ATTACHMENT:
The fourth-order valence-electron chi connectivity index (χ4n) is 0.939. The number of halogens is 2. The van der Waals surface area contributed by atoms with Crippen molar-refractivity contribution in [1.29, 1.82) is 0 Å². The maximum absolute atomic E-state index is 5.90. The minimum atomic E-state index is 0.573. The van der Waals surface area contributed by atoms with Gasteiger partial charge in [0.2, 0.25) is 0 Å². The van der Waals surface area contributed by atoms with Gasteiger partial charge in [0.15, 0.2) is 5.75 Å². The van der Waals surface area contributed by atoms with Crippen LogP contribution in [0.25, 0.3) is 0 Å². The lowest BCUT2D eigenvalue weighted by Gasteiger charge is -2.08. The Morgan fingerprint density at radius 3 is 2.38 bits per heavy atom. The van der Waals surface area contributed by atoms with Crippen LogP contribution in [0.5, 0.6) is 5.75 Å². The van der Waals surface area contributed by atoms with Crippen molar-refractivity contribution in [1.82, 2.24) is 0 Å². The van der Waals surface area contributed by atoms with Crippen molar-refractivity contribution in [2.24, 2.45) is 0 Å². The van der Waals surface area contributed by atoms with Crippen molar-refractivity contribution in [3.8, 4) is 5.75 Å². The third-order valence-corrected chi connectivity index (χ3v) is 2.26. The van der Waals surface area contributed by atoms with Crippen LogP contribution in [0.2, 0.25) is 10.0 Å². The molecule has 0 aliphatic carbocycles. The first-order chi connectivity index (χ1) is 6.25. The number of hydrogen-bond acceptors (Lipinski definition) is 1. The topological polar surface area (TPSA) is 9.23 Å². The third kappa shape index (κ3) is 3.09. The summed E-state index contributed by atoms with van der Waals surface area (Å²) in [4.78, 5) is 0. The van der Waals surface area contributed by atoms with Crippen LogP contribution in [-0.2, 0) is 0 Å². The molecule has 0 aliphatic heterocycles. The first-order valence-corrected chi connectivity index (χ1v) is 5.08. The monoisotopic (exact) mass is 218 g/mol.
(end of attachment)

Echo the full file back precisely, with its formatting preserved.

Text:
The fourth-order valence-electron chi connectivity index (χ4n) is 0.939. The number of halogens is 2. The van der Waals surface area contributed by atoms with Crippen molar-refractivity contribution in [1.29, 1.82) is 0 Å². The maximum absolute atomic E-state index is 5.90. The minimum atomic E-state index is 0.573. The van der Waals surface area contributed by atoms with Gasteiger partial charge in [0.2, 0.25) is 0 Å². The van der Waals surface area contributed by atoms with Gasteiger partial charge in [0.15, 0.2) is 5.75 Å². The van der Waals surface area contributed by atoms with Crippen LogP contribution in [0.25, 0.3) is 0 Å². The lowest BCUT2D eigenvalue weighted by Gasteiger charge is -2.08. The Morgan fingerprint density at radius 3 is 2.38 bits per heavy atom. The van der Waals surface area contributed by atoms with Crippen LogP contribution in [0.5, 0.6) is 5.75 Å². The van der Waals surface area contributed by atoms with Crippen molar-refractivity contribution in [1.82, 2.24) is 0 Å². The van der Waals surface area contributed by atoms with Crippen molar-refractivity contribution in [2.24, 2.45) is 0 Å². The van der Waals surface area contributed by atoms with Crippen molar-refractivity contribution in [3.8, 4) is 5.75 Å². The third-order valence-corrected chi connectivity index (χ3v) is 2.26. The van der Waals surface area contributed by atoms with Crippen LogP contribution in [0.2, 0.25) is 10.0 Å². The molecule has 0 aliphatic carbocycles. The first-order chi connectivity index (χ1) is 6.25. The number of hydrogen-bond acceptors (Lipinski definition) is 1. The topological polar surface area (TPSA) is 9.23 Å². The third kappa shape index (κ3) is 3.09. The summed E-state index contributed by atoms with van der Waals surface area (Å²) in [4.78, 5) is 0. The van der Waals surface area contributed by atoms with Crippen LogP contribution in [-0.2, 0) is 0 Å². The molecule has 0 aliphatic heterocycles. The first-order valence-corrected chi connectivity index (χ1v) is 5.08. The monoisotopic (exact) mass is 218 g/mol.